Over the following few weeks Benno and I went on to land another four "nineteens" and an eighteen fifteen, truly exceptional Pike fishing for a canal. It wasn't until the 2016 season, however, that anything significant was to next occur. Benno had moved into a property in Sandgate and, as such, was in pole position to embark upon a pre-baiting program. Carp were the target and Benno quickly reaped the rewards of his efforts with a magnificent twenty-four pound Common. 

I'd been gifted a 1959 "Dick Walker" Mk IV split cane B. James & Son rod for my sixtieth birthday and it was the canal which provided my first "split cane" twenty a couple of weeks after Benno's  success - happy days! These canal Carp are much sought after. There are a select group of, hugely talented, Carp anglers who ply their trade along the banks of the RMC and it is not my intention to spoil their fun because of unnecessary detail. All I will say is that they go carping, not camping and it was one of them who generously gave Ben the info which was to prove so valuable as the campaign evolved. I returned to the section the next year, around the same period, and was blessed by the Carp Gods in the shape of a stunning 23 lbs 5 oz fish which, again, came on the split canes.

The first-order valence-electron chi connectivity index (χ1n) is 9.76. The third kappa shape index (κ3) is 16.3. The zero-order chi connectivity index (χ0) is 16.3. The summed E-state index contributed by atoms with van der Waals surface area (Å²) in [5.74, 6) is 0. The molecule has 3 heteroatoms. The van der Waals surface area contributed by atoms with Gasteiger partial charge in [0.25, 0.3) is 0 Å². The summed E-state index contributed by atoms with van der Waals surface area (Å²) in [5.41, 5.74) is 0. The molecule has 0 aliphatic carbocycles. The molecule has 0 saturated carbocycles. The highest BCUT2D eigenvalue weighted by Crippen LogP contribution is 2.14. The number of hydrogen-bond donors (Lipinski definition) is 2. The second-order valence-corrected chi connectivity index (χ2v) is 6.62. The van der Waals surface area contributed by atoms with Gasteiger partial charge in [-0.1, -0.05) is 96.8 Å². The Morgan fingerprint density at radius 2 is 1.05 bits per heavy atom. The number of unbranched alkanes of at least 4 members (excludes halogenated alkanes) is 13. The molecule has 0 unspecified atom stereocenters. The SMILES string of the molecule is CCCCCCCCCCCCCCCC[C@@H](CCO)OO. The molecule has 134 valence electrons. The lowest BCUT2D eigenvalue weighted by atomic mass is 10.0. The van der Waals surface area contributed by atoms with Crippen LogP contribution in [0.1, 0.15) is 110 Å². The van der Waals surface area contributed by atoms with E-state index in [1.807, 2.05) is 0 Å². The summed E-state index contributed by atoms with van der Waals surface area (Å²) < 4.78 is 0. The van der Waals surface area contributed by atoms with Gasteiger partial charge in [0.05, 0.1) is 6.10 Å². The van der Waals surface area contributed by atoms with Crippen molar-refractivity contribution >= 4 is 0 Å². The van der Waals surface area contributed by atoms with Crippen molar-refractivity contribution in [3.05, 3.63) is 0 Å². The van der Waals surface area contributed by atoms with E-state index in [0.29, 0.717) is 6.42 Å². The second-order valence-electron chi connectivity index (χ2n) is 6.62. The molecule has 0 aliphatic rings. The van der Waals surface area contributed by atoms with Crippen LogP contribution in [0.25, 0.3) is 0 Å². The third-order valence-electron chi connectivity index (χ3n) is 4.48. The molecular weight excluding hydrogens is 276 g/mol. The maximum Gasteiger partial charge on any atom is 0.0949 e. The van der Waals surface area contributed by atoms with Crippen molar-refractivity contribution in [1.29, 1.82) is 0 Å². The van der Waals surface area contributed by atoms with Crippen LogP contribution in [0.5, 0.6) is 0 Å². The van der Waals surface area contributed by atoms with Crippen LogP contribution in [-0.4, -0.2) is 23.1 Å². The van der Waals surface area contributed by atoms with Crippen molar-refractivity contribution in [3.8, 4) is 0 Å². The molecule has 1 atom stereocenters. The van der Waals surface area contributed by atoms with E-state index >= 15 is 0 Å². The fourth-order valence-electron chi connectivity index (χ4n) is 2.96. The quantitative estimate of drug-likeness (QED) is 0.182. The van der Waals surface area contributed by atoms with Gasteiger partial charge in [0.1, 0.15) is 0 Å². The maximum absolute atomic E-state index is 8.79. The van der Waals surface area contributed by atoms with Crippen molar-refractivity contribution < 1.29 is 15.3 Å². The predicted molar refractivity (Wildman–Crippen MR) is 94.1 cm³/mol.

It had become a bit of a ritual, a couple of weeks before Christmas, to travel across the county border so we could enjoy a social session at Iden Lock, East Sussex. I haven't fared too well on these occasions but Luke and Benno have both taken Pike in excess of twenty pounds along with some very nice back up fish. Sadly, as with so many other aspects of modern life, things have changed and the section is no longer available for day ticket anglers. We might have lost access, but the memories of good times will always remain.